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An evergreen tree native to tropical Australia, it was taken to Hawaii in the nineteenth century and the nuts are now an important crop there. They are considered by many to be the finest-tasting nuts and, since they provide a very concentrated food, rich in natural oils, particularly monounsaturates, they are often used as a substitute for meat. Widely available in supermarkets.


Magnesium is an important mineral which, together with calcium and phosphorus, is found mainly in the bones. Smaller amounts in the blood activate hundreds of enzymes and participate in various biochemical activities. Magnesium maintains strong bones and tooth enamel, calms the nervous system, regulates heartbeat, strengthens digestion, maintains a healthy prostate in men, prevents swelling, keeps calcium soluble, prevents kidney stones, and regulates thyroid function. It also improves urine retention and so helps to control incontinence in the elderly and prevent bed-wetting in children. Magnesium can be depleted in the body by alcohol, sweet foods, and the excessive consumption of milk enriched with vitamin D. Magnesium deficiencies are manifested in irregular heartbeat and heart attacks, jumpy nerves and weak musclesconvulsions and seizures, prostate enlargement, fatigue, bed­wetting and kidney stones. Its best natural sources include green vegetables, figs, lemons, yellow corn, apples and raw wheat germ. Dolomite is a natural supplement. The normal daily requirement is 350 mg for adults and 250 mg for children; pregnant and lactating women need 450 mg per day. As a supplement, magnesium is available in tablet and capsule form.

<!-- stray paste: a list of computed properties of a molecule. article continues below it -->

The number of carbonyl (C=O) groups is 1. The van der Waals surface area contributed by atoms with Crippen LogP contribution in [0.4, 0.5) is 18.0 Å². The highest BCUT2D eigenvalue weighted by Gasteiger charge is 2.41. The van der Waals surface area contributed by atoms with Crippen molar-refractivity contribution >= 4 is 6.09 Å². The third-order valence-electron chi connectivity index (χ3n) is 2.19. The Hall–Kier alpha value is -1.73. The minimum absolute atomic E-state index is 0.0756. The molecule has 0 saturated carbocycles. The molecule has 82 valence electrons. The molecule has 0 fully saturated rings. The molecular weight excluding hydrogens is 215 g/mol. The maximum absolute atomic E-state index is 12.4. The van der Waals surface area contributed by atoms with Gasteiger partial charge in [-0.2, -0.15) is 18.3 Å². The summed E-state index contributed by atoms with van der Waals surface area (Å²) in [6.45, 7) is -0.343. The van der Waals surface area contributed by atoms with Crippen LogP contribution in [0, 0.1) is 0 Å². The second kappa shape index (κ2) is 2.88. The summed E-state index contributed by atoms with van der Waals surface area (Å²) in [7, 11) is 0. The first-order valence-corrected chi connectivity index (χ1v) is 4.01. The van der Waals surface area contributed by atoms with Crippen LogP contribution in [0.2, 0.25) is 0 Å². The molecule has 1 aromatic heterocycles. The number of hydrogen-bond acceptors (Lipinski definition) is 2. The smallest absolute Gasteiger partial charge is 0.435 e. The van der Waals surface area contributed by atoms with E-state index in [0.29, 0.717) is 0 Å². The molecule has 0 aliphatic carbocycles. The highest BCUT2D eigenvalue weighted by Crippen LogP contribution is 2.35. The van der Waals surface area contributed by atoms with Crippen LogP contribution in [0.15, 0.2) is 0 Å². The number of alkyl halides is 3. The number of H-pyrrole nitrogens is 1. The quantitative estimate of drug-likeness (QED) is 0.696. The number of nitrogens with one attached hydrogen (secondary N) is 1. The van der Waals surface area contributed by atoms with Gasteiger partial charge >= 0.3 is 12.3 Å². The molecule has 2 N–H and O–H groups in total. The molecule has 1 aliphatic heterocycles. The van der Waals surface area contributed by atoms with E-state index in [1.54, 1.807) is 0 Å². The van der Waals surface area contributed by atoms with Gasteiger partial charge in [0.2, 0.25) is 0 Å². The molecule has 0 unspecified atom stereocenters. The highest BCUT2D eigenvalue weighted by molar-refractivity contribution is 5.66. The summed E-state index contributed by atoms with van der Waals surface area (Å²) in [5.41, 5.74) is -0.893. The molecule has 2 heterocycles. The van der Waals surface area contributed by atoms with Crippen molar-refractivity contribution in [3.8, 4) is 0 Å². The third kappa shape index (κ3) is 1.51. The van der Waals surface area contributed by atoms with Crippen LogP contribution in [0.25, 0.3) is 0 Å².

Mahan is the Chinese name for ephedrine, a low-growing evergreen shrub native to the arid and desert regions of the Americas and Asia. It contains ephedrin, an alkaloid that has been shown to reduce excess weight in overweight animals by speeding up the burning of fat into energy and by satisfying hunger. Its action is improved when used with caffeine and theophylline.

Caution: Ma huang has been incorporated as an ingredient in a number of weight loss formulas over the past few years. However, its action is similar to that of adrenalin in that it stimulates the central nervous system, thereby increasing heartbeat and blood pressure. Therefore, ma huang should not be used by hypertensive people or by those with a heart condition.